On the Lived Theology Reading List: Opening the Gates to Asia

Opening the Gates to Asia: A Transpacific History of How America Repealed Asian Exclusion, by Jane H. HongA Transpacific History of How America Repealed Asian Exclusion

In Opening the Gates to Asia, historian Jane H. Hong documents the struggle of Asian Americans and their allies to repeal racially discriminatory laws that excluded Asian immigrants from the United States. Hong reveals that this was not a singular campaign, but part of a prolonged movement. It was related, but distinct, from black civil rights efforts, and deeply intertwined with the United States’ interventionist policies abroad. Hong’s book shows how immigration to the United States has undergone a pivotal transition over the course of the twentieth century, ultimately rejecting the notion that the United States could only welcome white Europeans.

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Reviews and endorsements of the publication include:

“Jane Hong offers an impressive examination of the multiple forces that shaped America’s repeal of Asian exclusion, and adds depth and nuance to U.S. immigration history, braiding it with the history of U.S. diplomacy and civil rights. By investigating the dismantling of the Asian exclusion regime, Hong refines understandings about the United States’s growing internationalism and underscores its transpacific shift during the early twentieth century.”—Cindy I-Fen Cheng, University of Wisconsin-Madison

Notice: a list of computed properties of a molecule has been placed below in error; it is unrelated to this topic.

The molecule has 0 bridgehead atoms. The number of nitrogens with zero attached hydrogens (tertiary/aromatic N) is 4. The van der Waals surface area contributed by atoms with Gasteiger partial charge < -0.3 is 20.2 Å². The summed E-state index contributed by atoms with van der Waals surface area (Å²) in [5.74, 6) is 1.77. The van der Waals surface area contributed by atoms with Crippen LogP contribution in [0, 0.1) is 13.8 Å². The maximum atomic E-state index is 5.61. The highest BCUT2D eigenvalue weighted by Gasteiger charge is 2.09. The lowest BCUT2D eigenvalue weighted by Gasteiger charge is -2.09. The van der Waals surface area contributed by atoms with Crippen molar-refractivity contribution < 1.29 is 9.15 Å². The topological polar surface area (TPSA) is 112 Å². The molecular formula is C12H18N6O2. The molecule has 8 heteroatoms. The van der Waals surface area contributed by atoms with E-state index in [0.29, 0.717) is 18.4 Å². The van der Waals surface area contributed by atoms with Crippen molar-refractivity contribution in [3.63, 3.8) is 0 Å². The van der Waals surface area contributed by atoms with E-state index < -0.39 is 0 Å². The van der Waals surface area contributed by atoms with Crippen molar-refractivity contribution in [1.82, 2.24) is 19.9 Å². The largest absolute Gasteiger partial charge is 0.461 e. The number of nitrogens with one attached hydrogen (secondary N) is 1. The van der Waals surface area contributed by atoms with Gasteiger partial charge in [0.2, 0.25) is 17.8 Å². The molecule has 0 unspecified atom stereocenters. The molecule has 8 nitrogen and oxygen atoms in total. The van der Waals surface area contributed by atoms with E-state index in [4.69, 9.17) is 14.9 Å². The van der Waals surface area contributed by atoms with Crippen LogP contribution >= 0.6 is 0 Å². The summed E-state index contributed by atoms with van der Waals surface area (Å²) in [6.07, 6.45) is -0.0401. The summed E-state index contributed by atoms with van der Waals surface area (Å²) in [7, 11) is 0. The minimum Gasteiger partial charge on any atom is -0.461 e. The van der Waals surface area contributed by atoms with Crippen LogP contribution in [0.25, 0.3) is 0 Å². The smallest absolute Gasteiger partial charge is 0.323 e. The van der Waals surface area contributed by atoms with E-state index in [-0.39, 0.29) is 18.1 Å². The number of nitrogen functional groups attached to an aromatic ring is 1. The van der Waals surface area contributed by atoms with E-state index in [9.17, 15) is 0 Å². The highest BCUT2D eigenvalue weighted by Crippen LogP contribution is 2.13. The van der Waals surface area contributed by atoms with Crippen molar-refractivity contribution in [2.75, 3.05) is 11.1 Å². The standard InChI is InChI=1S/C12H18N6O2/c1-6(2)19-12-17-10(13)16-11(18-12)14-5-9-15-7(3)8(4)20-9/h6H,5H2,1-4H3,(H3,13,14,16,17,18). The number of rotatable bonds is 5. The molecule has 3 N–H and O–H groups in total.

“This book contains compelling analysis, astute observations, and a number of new and important sources. Hong makes intriguing and complex arguments while tracing the complicated transpacific struggle for repealing exclusion.”—Charlotte Brooks, Baruch College

Opening the Gates to Asia is a stunning and original work that offers a comprehensive analysis of how the United States liberalized its exclusionary immigration policy. Jane Hong emphasizes the significance of the global and the international by foregrounding U.S. empire (as it transformed from a formal to an informal one), the influence of Asian and Asian American political actors within an expansive geography, and a comparative understanding of civil rights and social movements. This book, based on extensive archival research, brings into conversation disparate fields of study to offer a transpacific analysis of the intertwining of U.S. imperial and immigration policies.”—Judy Tzu-Chun Wu, University of California, Irvine

Fellow travelers are scholars, activists, and practitioners that embody the ideals and commitments of the Project on Lived Theology. We admire their work and are grateful to be walking alongside them in the development and dissemination of Lived Theology.

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